Chaldean Patriarch Louis Raphael Sako has condemned Sunday’s drone attack on Iraqi Prime Minister Mustafa Al-Kadhimi, saying the attempt sought to “destabilize” the country.
“It is not yet known who is behind this episode,” Cardinal Sako told AsiaNews, “but it is clear that the goal is to destabilize, create confusion, and interrupt the work started by the prime minister, who wants to build a project of Iraq that is not isolated” on the international level.
The attack, thus, sought to obstruct the project of a strong Iraq, a state “based on law, citizenship, order and justice,” Sako said.
Sunday’s attack on the prime minister’s home in the heavily fortified Green Zone of Baghdad using armed drones left six bodyguards wounded, but al-Kadhimi himself escaped unharmed.
The Chaldean primate said that many of the faithful were confused by the attack, reacting with “sadness” and “prayers,” because many appreciate the leader’s attempts at national reform.
“Among the faithful there was great sadness for the attack, but also happiness because he was saved,” Sako said. “Many believe that his work of reform is genuine and beneficial to the nation. So far he has never wanted to use weapons to solve problems; he requests and relaunches the principles of dialogue and encounter, even with his enemies or political opponents.”
Among possible perpetrators of the assault, Sako excludes the Islamic State, proposing similarities with the mortar and drone attacks at the Erbil airport in Iraqi Kurdistan and the U.S. embassy in Baghdad.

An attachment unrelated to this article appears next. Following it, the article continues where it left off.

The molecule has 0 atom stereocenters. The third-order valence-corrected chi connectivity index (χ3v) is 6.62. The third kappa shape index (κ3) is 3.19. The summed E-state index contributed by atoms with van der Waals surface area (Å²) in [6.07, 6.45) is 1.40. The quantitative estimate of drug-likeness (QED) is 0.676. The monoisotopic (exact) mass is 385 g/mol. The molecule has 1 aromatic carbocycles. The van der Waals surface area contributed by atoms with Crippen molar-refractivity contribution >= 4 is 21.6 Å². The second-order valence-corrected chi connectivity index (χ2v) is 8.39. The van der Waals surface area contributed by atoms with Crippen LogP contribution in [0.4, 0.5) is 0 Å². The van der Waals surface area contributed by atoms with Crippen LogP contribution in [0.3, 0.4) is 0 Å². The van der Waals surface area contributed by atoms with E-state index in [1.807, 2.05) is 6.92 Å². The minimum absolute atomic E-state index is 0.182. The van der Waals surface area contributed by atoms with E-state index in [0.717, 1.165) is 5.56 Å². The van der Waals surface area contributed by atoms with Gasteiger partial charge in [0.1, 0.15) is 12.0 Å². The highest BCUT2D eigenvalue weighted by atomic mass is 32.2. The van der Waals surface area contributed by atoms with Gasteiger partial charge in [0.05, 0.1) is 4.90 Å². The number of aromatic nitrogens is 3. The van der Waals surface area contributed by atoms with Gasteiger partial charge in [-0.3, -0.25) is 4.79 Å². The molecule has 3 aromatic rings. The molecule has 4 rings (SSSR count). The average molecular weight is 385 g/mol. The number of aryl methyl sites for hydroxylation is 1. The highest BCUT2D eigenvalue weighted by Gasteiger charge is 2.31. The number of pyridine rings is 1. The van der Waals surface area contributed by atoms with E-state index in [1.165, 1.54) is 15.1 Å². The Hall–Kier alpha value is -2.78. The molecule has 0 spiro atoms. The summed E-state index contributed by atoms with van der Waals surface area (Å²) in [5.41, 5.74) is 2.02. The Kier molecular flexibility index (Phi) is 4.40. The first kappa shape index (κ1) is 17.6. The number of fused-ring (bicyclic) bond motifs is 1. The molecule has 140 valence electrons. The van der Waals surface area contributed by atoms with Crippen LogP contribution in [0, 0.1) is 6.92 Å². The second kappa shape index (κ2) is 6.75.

“The project is to target al-Kadhimi as a representative of the state,” the cardinal said. “I myself felt the explosions, because the patriarchate is not far from the Green Zone.”
The Associated Press (AP) reported that the attack appeared to be driven by the refusal of Iran-backed Shiite militias to accept October 10’s parliamentary election results.
On November 5, militias linked to Tehran promoted massive street demonstrations, reviving accusations of voter fraud and contesting the election results. For their part, the Chaldean bishops have supported a strong government to curb a situation of growing chaos and violence.
For its part, al-Kadhimi’s office released a statement speaking of a “cowardly terrorist attack” launched by “armed criminal groups.” The attack used three drones, the statement said, two of which were shot down, while the third managed to strike the residence, injuring at least six of the premier’s bodyguards.
“Cowardly rocket and drone attacks don’t build homelands and don’t build a future,” al-Kadhimi said, speaking on Iraqi television.
Nechirvan Barani, the president of the Kurdish Regional Government, similarly labeled the failed assassination attempt a “terrorist act” that “threatens security and stability in the country and portends dire consequences.”
“I invite everyone to exercise restraint and calm down,” Barani said.
As yet, no person or group has claimed responsibility for the strike, which has been unanimously condemned by Iraqi leaders as well as the United Nations, the United States, Iran, and Saudi Arabia.
“I ask all the Christians of Iraq to pray for the good of the country, to wait calmly and confidently, not to be carried away by the opposing tensions, but to remain a source of balance,” the cardinal said.